In Memory of George Dyer, 1971, by Francis BaconTWITTER/mrfidalgo

Over Christmas, I took full advantage of the fact that EU citizens under 26 years of age are granted free access to many French museums (a privilege I already miss). I visited the Pompidou Centre in Paris, and spurned France’s own extensive artistic history in favour of an exhibition of one of my favourite artists: British painter Francis Bacon. Not only was the art on the walls impressive in quality and volume, but the exhibition's approach allowed me to think more, and this more freely than ever before. 

Amongst the many paintings on display were small rooms where excerpts of books from Bacon’s personal library were playing in English and French. In contrast to many galleries and exhibitions, the walls were not littered with quotes from the artist, video interviews or articles; the literary extracts were the only insights into the artist’s process on display until a video at the very end. This approach may well have been a solution to the artist’s reluctance to give interviews, and his particularity about how they were conducted. Nevertheless, it was certainly refreshing to simply observe artwork and the artist’s potential sources of inspiration, rather than having an explanation of each piece spoon-fed to me as I looked at it. 

The exhibition's approach allowed me to think more freely than ever before. 

It is indeed intimidating to draw a unique interpretation from a painting on a white wall, plucked from the time period in which it was created. However, the small amount of context provided by this exhibition seemed to me to be the perfect middle ground between an excess and a lack of information. For me, exploring art is about expanding my perspective on visual imagery and the world around me rather than memorising others’ explanations of artworks. If we are going to spend our time in the gallery reading a message out from a caption, does the artwork need to be on the wall at all? This is not to say that artists must create a clear (potentially crude) message such that everybody ‘understands’ their work, but rather that they can use their art to convey anything from a strong message to a subtle invocation. This power comes with the understanding that everybody’s interpretation will also be personal to them.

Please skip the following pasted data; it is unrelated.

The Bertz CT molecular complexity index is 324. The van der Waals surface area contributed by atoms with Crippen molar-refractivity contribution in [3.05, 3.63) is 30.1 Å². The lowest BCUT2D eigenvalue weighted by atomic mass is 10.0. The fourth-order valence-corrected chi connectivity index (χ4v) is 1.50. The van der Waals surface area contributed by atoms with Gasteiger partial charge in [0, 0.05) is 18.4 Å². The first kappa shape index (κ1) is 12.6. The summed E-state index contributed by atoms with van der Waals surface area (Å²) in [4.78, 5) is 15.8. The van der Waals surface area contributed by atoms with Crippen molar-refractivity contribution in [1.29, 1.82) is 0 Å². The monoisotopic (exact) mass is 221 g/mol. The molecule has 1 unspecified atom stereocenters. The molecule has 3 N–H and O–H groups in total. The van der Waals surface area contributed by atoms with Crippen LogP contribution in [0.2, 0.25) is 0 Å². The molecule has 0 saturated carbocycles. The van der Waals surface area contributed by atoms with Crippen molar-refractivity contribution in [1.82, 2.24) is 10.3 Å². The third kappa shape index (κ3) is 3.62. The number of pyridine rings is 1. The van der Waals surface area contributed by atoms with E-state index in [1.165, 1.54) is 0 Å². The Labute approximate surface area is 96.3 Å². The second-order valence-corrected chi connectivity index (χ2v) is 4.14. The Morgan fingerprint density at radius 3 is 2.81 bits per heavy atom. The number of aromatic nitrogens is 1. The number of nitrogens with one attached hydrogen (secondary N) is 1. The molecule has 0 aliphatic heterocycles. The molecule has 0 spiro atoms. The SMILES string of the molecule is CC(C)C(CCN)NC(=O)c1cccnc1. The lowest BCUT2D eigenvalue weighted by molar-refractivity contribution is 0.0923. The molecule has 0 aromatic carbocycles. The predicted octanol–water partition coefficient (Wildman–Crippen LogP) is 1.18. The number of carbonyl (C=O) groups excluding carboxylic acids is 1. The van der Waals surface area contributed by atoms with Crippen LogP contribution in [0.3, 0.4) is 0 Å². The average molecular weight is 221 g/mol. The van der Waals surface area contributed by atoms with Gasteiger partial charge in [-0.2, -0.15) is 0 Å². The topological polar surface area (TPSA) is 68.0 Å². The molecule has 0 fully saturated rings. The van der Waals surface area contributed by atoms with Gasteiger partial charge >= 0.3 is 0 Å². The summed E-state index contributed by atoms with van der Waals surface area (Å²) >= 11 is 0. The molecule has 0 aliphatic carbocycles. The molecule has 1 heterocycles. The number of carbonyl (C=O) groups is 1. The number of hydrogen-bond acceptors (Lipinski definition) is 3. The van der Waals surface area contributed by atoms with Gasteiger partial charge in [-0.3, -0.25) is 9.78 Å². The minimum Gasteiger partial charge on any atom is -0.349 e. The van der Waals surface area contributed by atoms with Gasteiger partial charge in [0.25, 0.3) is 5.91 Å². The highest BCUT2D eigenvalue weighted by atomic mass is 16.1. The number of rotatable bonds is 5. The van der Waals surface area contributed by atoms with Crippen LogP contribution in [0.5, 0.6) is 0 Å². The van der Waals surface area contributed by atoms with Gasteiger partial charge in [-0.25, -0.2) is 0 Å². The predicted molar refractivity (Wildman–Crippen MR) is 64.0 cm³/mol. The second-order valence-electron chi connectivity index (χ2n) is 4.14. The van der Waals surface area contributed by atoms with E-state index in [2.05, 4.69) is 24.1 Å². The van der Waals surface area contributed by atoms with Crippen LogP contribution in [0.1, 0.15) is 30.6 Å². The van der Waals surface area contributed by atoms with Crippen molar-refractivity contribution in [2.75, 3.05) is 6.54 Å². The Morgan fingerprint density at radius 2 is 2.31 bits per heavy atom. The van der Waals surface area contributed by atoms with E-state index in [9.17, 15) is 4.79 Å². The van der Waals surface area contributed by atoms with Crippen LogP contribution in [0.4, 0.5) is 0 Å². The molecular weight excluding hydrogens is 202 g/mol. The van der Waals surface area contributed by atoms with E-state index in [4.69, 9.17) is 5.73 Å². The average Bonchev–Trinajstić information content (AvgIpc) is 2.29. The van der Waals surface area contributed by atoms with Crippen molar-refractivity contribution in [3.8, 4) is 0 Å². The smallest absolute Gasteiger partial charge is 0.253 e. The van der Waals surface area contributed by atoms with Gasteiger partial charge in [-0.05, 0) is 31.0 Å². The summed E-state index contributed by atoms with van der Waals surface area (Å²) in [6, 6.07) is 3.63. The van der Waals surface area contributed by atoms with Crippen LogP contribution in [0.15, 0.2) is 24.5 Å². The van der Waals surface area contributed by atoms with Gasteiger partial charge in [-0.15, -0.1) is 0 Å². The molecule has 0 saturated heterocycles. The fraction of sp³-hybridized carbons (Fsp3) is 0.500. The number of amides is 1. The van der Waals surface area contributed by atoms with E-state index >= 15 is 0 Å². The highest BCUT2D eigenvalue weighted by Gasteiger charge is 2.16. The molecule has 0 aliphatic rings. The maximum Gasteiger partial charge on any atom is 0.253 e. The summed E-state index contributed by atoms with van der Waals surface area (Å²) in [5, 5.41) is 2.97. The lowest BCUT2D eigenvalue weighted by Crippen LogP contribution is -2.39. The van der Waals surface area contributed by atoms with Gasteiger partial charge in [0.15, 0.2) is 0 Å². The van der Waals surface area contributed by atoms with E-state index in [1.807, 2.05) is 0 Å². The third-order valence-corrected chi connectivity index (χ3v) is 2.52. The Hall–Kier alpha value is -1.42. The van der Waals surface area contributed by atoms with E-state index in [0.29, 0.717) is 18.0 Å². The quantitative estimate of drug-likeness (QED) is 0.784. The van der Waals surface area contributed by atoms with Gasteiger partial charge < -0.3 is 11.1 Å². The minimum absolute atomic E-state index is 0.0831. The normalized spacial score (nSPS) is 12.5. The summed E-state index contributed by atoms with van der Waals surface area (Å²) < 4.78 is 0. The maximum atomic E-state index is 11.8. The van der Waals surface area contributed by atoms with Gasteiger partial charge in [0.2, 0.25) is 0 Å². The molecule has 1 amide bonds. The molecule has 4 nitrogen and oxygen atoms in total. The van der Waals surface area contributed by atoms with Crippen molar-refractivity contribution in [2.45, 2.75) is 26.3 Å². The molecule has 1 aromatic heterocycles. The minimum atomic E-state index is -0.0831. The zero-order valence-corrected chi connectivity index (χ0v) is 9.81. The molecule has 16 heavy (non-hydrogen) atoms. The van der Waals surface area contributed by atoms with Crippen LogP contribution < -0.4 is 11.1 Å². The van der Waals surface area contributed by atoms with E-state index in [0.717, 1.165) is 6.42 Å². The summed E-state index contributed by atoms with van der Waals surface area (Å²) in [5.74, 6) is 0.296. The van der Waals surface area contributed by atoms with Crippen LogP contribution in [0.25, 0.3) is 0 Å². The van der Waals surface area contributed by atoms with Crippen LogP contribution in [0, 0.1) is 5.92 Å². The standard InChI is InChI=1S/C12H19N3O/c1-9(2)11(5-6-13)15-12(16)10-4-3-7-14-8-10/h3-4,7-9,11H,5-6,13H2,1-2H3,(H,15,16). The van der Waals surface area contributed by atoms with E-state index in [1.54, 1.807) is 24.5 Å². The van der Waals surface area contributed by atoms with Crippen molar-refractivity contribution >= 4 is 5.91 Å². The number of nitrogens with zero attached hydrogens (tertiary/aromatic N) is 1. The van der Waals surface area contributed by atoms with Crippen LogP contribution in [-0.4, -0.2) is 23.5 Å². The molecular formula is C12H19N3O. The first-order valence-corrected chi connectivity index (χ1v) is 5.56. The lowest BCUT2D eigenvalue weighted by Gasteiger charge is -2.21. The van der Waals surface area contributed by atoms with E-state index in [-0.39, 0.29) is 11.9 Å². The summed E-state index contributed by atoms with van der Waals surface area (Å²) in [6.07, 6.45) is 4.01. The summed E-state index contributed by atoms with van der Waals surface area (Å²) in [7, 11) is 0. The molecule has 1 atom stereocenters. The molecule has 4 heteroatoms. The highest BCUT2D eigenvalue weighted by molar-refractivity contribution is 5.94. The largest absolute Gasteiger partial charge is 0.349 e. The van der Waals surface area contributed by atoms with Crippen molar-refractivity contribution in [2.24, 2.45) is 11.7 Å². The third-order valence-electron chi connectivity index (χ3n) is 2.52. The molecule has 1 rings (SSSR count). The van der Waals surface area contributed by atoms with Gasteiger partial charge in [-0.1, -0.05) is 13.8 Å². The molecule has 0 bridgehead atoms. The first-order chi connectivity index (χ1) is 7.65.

This perspective is particularly relevant to Bacon’s work. Given that Bacon was known to have relationships with men, it is easy to approach his work through the lens of sexuality. His depictions of raw (almost meat-like) dynamic figures, sometimes in pairs, could certainly invoke sexuality. This said, the raw dynamism could equally be an emphasis on the human body as an organic form, especially as Bacon produced many studies of the human body often in contrast with brightly coloured geometric backgrounds. Many others have thought that these depictions are Bacon’s way of expressing human vulnerability and existentialism (as it is thought Giacometti did with his long thin figures) and that Bacon’s screaming popes are symbols of existential dread. Hopefully it is clear that there is no one ‘correct’ explanation for these paintings, as it is no longer within the artist’s power to control what the works invoke for you. 


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As for art’s role in the contemporary world, the context is all around us: Brexit, LGBT History Month, the environmental crisis. Artists will have no difficulty portraying strong messages if they wish to do so. Take for example Banksy’s topical exhibit in the 2019 Royal Academy Summer Exhibition, in which an ‘Arrivals from the EU’ customs gate is padlocked shut and says ‘KEEP OU’ while a characteristic rat attempts to break the padlock using a letter ‘T’. I do not think that artwork needs an accompanying 250 words of text in order to be understood. Perhaps curators should take a leaf out of the Pompidou Centre’s book and let art speak for itself

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